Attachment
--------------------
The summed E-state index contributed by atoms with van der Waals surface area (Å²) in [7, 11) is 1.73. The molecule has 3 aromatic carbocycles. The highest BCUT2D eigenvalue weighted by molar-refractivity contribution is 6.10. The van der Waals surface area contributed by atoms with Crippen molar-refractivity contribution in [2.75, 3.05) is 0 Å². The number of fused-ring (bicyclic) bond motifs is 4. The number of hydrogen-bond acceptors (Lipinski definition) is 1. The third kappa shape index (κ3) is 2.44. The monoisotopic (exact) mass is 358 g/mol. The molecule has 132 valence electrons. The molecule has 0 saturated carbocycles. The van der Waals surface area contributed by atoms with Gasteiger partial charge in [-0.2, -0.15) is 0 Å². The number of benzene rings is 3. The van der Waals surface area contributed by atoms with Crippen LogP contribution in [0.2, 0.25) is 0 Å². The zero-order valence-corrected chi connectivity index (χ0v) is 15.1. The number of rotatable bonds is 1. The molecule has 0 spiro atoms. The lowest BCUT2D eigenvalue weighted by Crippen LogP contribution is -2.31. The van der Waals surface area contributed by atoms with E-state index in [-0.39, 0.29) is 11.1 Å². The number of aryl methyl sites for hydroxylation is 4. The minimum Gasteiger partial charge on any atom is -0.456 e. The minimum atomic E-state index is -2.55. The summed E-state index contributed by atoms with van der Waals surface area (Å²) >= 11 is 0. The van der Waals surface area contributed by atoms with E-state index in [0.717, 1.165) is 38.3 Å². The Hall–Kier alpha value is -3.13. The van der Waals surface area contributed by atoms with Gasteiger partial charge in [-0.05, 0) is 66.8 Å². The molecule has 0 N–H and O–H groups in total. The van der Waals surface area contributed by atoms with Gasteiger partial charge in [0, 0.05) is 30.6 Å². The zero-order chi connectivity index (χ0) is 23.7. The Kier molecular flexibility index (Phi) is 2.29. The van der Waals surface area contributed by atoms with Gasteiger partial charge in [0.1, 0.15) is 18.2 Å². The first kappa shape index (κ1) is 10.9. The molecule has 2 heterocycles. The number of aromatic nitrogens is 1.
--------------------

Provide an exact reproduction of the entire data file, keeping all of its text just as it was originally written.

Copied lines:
The summed E-state index contributed by atoms with van der Waals surface area (Å²) in [7, 11) is 1.73. The molecule has 3 aromatic carbocycles. The highest BCUT2D eigenvalue weighted by molar-refractivity contribution is 6.10. The van der Waals surface area contributed by atoms with Crippen molar-refractivity contribution in [2.75, 3.05) is 0 Å². The number of fused-ring (bicyclic) bond motifs is 4. The number of hydrogen-bond acceptors (Lipinski definition) is 1. The third kappa shape index (κ3) is 2.44. The monoisotopic (exact) mass is 358 g/mol. The molecule has 132 valence electrons. The molecule has 0 saturated carbocycles. The van der Waals surface area contributed by atoms with Gasteiger partial charge in [-0.2, -0.15) is 0 Å². The number of benzene rings is 3. The van der Waals surface area contributed by atoms with Crippen LogP contribution in [0.2, 0.25) is 0 Å². The zero-order valence-corrected chi connectivity index (χ0v) is 15.1. The number of rotatable bonds is 1. The molecule has 0 spiro atoms. The lowest BCUT2D eigenvalue weighted by Crippen LogP contribution is -2.31. The van der Waals surface area contributed by atoms with E-state index in [-0.39, 0.29) is 11.1 Å². The number of aryl methyl sites for hydroxylation is 4. The minimum Gasteiger partial charge on any atom is -0.456 e. The minimum atomic E-state index is -2.55. The summed E-state index contributed by atoms with van der Waals surface area (Å²) >= 11 is 0. The van der Waals surface area contributed by atoms with E-state index in [0.717, 1.165) is 38.3 Å². The Hall–Kier alpha value is -3.13. The van der Waals surface area contributed by atoms with Gasteiger partial charge in [-0.05, 0) is 66.8 Å². The molecule has 0 N–H and O–H groups in total. The van der Waals surface area contributed by atoms with Gasteiger partial charge in [0, 0.05) is 30.6 Å². The zero-order chi connectivity index (χ0) is 23.7. The Kier molecular flexibility index (Phi) is 2.29. The van der Waals surface area contributed by atoms with Gasteiger partial charge in [0.1, 0.15) is 18.2 Å². The first kappa shape index (κ1) is 10.9. The molecule has 2 heterocycles. The number of aromatic nitrogens is 1.